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While Governor Larry Hogan's crime plan for Baltimore announced Tuesday seems to be equal parts legislative, policy and enforcement, at least one part of it started immediately.
"Today, effective immediately,” the Governor said at a news conference Tuesday, “I am directing the Maryland State Police, the Maryland Transportation Authority Police, the Maryland Transit Administration Police and the Maryland Capitol Police to expand vehicular land and boat patrol tactics."
The goal is visibility in high crime areas the governor said, but ultimately it is up to Baltimore Police Commissioner Kevin Davis as to how he wants to use the added manpower.
"Really what all those different agencies have to do, and they are doing it right now, is they are telling the superintendent of the state police, this is what we think we can do,” Commissioner Kevin Davis said, “And then he and I will sit down and we will determine which of those things are appropriate to do to address the violence."
The commissioner does not envision troopers taking calls for service or random patrols through certain neighborhoods, rather using the extra officers to help serve warrants on violent offenders and even help build new cases against the criminals police say are known to drive most of the violence.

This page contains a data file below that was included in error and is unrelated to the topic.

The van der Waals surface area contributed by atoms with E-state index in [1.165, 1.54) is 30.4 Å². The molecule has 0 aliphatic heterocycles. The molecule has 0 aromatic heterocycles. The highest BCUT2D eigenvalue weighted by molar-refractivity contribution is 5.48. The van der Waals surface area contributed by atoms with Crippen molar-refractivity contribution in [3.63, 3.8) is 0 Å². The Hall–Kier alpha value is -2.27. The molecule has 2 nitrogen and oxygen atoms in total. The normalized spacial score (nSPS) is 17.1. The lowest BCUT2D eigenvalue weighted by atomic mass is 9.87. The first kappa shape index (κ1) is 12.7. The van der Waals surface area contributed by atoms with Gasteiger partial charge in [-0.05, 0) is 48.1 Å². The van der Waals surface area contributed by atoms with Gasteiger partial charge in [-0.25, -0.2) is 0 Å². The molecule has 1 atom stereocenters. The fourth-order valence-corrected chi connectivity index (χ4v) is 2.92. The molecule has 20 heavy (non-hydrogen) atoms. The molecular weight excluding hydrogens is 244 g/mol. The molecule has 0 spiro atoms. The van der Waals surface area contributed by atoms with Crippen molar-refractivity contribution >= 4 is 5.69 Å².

The details will be worked out between Davis and the Maryland State Police Superintendent Col. William Pallozzi but the math adds up, more resources to plug in to the crime fight
"We're gonna work together to make things better but the message particularly to the bad guys is if you're doing something wrong out there, we've got extra resources, extra cops, extra detectives to figure you out and hold you accountable," Davis said.
Davis does not know how many officers the state may detail to the city but that some have already helped in some enforcement.